By Okey Onyenweaku
The International Monetary Fund, IMF, has rolled out measures for emerging markets, including Nigeria and other low income economies to achieve sustainable recovery, save lives, revive growth, create jobs and reduce the impact of recession. The IMF hinted that reprioritizing spending was a sure way to enhancing its traction for recovery.
Disclosing this during its fiscal monitor policies for the recovery report emerging on Wednesday from the on-going Annual World/IMF virtual meetings, the fund noted that many Sub –Saharan African countries which rank in the low income bracket have no access to international financial markets. “These countries were facing binding constraints on their ability to put public finances and state capacity at the service of growth and development”, IMF explained.
Advising nations for the post pandemic period, the report stated, “Looking ahead, countries will need to make it a priority to invest in health care systems and education. They should also strengthen social safety nets to ensure that all people have access to food and other basic goods and services. As economies begin to recover, governments should seize this moment to move away from the pre-crisis growth model and accelerate the transition to a low-carbon and digital economy.
“As economies begin to recover, governments should seize this moment to move away from the pre-crisis growth model and accelerate the transition to a low-carbon and digital economy. Carbon pricing should be a key feature of this transition, because it encourages people to reduce energy use and shift to cleaner alternatives—and, moreover, it generates revenue that can be used in part to support the most vulnerable.”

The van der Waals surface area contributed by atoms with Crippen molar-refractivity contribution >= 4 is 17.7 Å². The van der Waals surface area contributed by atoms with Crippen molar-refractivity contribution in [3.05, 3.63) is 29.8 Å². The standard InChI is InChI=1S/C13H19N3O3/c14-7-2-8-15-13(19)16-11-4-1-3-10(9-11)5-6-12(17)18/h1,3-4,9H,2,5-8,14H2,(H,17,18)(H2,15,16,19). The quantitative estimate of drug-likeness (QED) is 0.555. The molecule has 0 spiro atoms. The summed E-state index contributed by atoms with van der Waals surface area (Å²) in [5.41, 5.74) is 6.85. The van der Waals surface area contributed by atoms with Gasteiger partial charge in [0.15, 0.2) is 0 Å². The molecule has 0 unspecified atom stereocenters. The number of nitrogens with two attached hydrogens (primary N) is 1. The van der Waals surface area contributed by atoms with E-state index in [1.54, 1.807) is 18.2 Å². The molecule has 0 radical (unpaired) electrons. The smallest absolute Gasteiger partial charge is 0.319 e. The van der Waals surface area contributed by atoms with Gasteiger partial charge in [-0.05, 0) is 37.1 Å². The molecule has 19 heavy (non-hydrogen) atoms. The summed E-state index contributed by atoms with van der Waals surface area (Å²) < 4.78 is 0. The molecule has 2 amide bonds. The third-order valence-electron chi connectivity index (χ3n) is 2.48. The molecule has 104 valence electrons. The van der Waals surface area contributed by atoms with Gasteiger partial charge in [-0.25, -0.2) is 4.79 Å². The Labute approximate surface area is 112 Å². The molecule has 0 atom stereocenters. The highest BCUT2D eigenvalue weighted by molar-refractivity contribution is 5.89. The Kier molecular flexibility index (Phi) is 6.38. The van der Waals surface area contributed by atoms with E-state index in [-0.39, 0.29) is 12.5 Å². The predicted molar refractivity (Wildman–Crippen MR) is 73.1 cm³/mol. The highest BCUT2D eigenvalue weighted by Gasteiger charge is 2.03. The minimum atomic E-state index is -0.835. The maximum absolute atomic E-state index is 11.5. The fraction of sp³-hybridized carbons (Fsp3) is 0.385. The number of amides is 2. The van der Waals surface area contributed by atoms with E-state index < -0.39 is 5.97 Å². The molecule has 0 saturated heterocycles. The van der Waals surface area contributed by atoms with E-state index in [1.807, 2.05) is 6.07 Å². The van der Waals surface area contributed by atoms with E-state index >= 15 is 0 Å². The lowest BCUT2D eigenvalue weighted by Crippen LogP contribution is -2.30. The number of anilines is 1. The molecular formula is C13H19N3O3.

Vitor Gaspar, Director of the Fiscal Affairs Department of the IMF also advised: “As economies tentatively reopen,but uncertainty about the course of the pandemic remains, governments should ensure that fiscal support is not withdrawn too rapidly. However, it should become more selective and avoid standing in the way of necessary sectoral re-allocations as activity resumes. Support should shift gradually from protecting old jobs to getting people back to work for example, by reducing job retention programs (wage subsidies), reintroducing job search requirements, and training new skills and helping viable but still-vulnerable firms safely reopen. With low interest rates and high unemployment, boosting public investment—starting with maintenance and ramping up projects—can create jobs and spur economic growth.”
Gaspar emphasized that “emerging market and low-income economies facing tight financing constraints will need to deliver more with less, by reprioritizing spending and enhancing its efficiency.”
“Some may need further official financial support and debt relief. Governments should also adopt measures to improve tax compliance and consider higher taxes for the more affluent groups and highly profitable firms. The ensuing revenues would help pay for critical services, such as health and social safety nets, during a crisis that has disproportionately hurt the poorer segments of society.”
The report further explained that once the pandemic came under control, governments would need to foster the recovery while addressing the legacies of the crisis including the large fiscal deficits and high public debt levels.
“Countries with fiscal space and major scar from the crisis, such as large long-term unemployment, should provide temporary fiscal stimulus while planning for an adjustment over the medium term.
Countries with high debt levels and less access to financing will also need to adjust over the medium term, striving to protect public investment and transfers to lower-income households”.